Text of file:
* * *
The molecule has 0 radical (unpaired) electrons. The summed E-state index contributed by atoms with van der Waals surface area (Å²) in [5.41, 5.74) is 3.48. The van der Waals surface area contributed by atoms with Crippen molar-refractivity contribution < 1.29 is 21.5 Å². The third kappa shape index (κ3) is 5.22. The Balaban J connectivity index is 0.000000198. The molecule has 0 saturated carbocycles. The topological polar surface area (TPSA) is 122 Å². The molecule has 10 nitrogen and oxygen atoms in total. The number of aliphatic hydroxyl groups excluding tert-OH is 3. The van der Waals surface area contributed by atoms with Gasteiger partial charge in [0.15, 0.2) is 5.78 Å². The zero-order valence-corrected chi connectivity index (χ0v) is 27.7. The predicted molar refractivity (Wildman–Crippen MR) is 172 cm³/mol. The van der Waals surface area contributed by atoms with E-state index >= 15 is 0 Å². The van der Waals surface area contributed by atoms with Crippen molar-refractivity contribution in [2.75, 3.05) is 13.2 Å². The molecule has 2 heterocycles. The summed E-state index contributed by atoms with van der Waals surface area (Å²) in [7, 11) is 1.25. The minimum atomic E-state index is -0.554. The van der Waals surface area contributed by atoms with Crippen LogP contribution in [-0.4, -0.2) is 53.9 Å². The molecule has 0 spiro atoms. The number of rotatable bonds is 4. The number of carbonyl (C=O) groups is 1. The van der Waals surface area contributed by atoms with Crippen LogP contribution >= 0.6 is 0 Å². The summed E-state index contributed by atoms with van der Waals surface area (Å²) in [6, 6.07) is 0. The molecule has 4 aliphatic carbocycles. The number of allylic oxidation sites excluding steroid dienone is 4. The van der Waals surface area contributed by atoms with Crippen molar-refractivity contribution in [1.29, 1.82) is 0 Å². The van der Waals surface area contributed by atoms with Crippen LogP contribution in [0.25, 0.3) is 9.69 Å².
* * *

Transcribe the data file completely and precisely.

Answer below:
The molecule has 0 radical (unpaired) electrons. The summed E-state index contributed by atoms with van der Waals surface area (Å²) in [5.41, 5.74) is 3.48. The van der Waals surface area contributed by atoms with Crippen molar-refractivity contribution < 1.29 is 21.5 Å². The third kappa shape index (κ3) is 5.22. The Balaban J connectivity index is 0.000000198. The molecule has 0 saturated carbocycles. The topological polar surface area (TPSA) is 122 Å². The molecule has 10 nitrogen and oxygen atoms in total. The number of aliphatic hydroxyl groups excluding tert-OH is 3. The van der Waals surface area contributed by atoms with Gasteiger partial charge in [0.15, 0.2) is 5.78 Å². The zero-order valence-corrected chi connectivity index (χ0v) is 27.7. The predicted molar refractivity (Wildman–Crippen MR) is 172 cm³/mol. The van der Waals surface area contributed by atoms with E-state index >= 15 is 0 Å². The van der Waals surface area contributed by atoms with Crippen molar-refractivity contribution in [2.75, 3.05) is 13.2 Å². The molecule has 2 heterocycles. The summed E-state index contributed by atoms with van der Waals surface area (Å²) in [7, 11) is 1.25. The minimum atomic E-state index is -0.554. The van der Waals surface area contributed by atoms with Crippen LogP contribution in [-0.4, -0.2) is 53.9 Å². The molecule has 0 spiro atoms. The number of rotatable bonds is 4. The number of carbonyl (C=O) groups is 1. The van der Waals surface area contributed by atoms with Crippen LogP contribution >= 0.6 is 0 Å². The summed E-state index contributed by atoms with van der Waals surface area (Å²) in [6, 6.07) is 0. The molecule has 4 aliphatic carbocycles. The number of allylic oxidation sites excluding steroid dienone is 4. The van der Waals surface area contributed by atoms with Crippen molar-refractivity contribution in [1.29, 1.82) is 0 Å². The van der Waals surface area contributed by atoms with Crippen LogP contribution in [0.25, 0.3) is 9.69 Å².